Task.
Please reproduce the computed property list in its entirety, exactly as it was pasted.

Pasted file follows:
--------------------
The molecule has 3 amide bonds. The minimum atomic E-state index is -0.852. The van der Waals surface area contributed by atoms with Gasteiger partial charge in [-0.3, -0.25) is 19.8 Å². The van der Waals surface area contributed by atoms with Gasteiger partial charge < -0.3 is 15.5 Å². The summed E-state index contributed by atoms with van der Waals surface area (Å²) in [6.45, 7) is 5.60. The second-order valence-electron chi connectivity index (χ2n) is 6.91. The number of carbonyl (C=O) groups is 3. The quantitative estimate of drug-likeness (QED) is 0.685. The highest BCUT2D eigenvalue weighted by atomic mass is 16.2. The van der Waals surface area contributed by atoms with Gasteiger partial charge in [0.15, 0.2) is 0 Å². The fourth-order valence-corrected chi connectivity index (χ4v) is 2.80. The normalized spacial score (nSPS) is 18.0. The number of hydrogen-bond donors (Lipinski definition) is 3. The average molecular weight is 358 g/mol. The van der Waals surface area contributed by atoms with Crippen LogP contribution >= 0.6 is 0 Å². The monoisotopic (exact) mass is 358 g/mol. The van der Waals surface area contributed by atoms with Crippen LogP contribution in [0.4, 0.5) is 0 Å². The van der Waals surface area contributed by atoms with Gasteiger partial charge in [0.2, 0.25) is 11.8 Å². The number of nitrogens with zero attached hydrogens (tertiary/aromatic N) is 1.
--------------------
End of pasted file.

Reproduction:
The molecule has 3 amide bonds. The minimum atomic E-state index is -0.852. The van der Waals surface area contributed by atoms with Gasteiger partial charge in [-0.3, -0.25) is 19.8 Å². The van der Waals surface area contributed by atoms with Gasteiger partial charge < -0.3 is 15.5 Å². The summed E-state index contributed by atoms with van der Waals surface area (Å²) in [6.45, 7) is 5.60. The second-order valence-electron chi connectivity index (χ2n) is 6.91. The number of carbonyl (C=O) groups is 3. The quantitative estimate of drug-likeness (QED) is 0.685. The highest BCUT2D eigenvalue weighted by atomic mass is 16.2. The van der Waals surface area contributed by atoms with Gasteiger partial charge in [0.15, 0.2) is 0 Å². The fourth-order valence-corrected chi connectivity index (χ4v) is 2.80. The normalized spacial score (nSPS) is 18.0. The number of hydrogen-bond donors (Lipinski definition) is 3. The average molecular weight is 358 g/mol. The van der Waals surface area contributed by atoms with Crippen LogP contribution >= 0.6 is 0 Å². The monoisotopic (exact) mass is 358 g/mol. The van der Waals surface area contributed by atoms with Crippen LogP contribution in [0.4, 0.5) is 0 Å². The van der Waals surface area contributed by atoms with Gasteiger partial charge in [0.2, 0.25) is 11.8 Å². The number of nitrogens with zero attached hydrogens (tertiary/aromatic N) is 1.